Editorial

A collection of published articles. 

To Give The Impression

"We'll meet you at the post office" they say and I exit through the alleyway. 

I wish I could tell you about the layers of Fontainebleau, France, but that would give the impression that Fontainebleau is something I understand. 

I can barely manage a bonjour without choking, so how am I to talk about the dark shade of yellow that follows all of Fontainebleau? The color in the women's scarves and the honey candy they carry, the color in the carousel at town centre and the castle gleaming or glaring over it. The color of the mustard fields that guard the towns edges and the meridians filled with daffodils. The color of a town in transition—of warnings about the future: 'deviation' and 'piétons,' and reminders of the past: 'palais' and 'rue de la.'

I cannot direct you around the town's streets, because they stutter and slur and are for the most part incomprehensible. Communication with the town happens only through alleyways. 

In the alleyways are stories of cracked shutters planted into brick walls with paint chips that flutter down on gusty days. Today is still, instead of paint chips I get watered by a woman two floors up wetting her windowsill plants. 

I can tell you about a coffee shop on Rue De La Bouchers that on the internet shows up as Paul & Paulette and on the inside is lined by a logo that reads: Caffé Vergnano 1882. Paulette, whose name is actually Miriam, walks in thin and straight lines trained by cobblestone streets. Each movement seems justified by the action it carries—setting a coffee filter, cutting a piece of cake, taking money. No excess. No smile, no bonjour; no need for it with chocolate cake so good and a shift so long.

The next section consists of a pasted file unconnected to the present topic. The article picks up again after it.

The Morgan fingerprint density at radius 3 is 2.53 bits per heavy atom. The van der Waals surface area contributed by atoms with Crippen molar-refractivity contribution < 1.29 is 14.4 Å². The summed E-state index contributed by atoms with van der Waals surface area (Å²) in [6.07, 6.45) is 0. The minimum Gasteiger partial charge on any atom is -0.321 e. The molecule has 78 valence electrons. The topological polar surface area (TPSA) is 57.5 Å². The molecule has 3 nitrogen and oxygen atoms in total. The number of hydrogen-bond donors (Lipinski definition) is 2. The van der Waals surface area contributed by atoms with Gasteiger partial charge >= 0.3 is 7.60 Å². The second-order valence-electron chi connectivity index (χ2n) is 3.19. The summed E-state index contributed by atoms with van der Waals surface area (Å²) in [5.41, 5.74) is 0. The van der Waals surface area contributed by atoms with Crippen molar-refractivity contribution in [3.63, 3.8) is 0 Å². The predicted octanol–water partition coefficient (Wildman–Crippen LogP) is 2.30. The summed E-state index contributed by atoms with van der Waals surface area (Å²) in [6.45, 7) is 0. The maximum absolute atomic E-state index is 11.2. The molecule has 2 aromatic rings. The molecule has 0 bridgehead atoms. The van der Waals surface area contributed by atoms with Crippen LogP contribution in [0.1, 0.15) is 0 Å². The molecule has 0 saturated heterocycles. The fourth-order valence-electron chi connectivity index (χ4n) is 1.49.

When Paulette takes her lunch break she sits in the very back of the café next to an airbrushed painting of an octopus on the wall. The octopus is too stern and holding bad tempered vegetables—tomatoes and leeks—and a stack of wobbling teacups. 

Paul is rounder. He has a circular face and small circular spectacles and he eats his lunch at the front of the café facing the door. Though he doesn't look up once as customers come and go. No smile, no bonjour; no desire for it with pasta so good and a lunch break so short. 

I can also tell you how to get to the post office. All of the streets seem to be directed toward it. There is a 12th century palace adjacent to the post office where for centuries the kings of France took their ease, which may actually be what the roads are pointed at. 

The post office, though, is a stunning all-brick building with an arching entrance and a dark, pointed roof. In a cement strip above the archway is a decorative art nouveau font that reads: Postes et Telegraphes. Underneath it, on a sliding glass door is a very systematic and modern 'La Poste' logo. It faces the town carousel which stands still and empty for most of the day and cranks up for a couple of rounds at unpredictable hours. It is surrounded by planters filled with daffodils.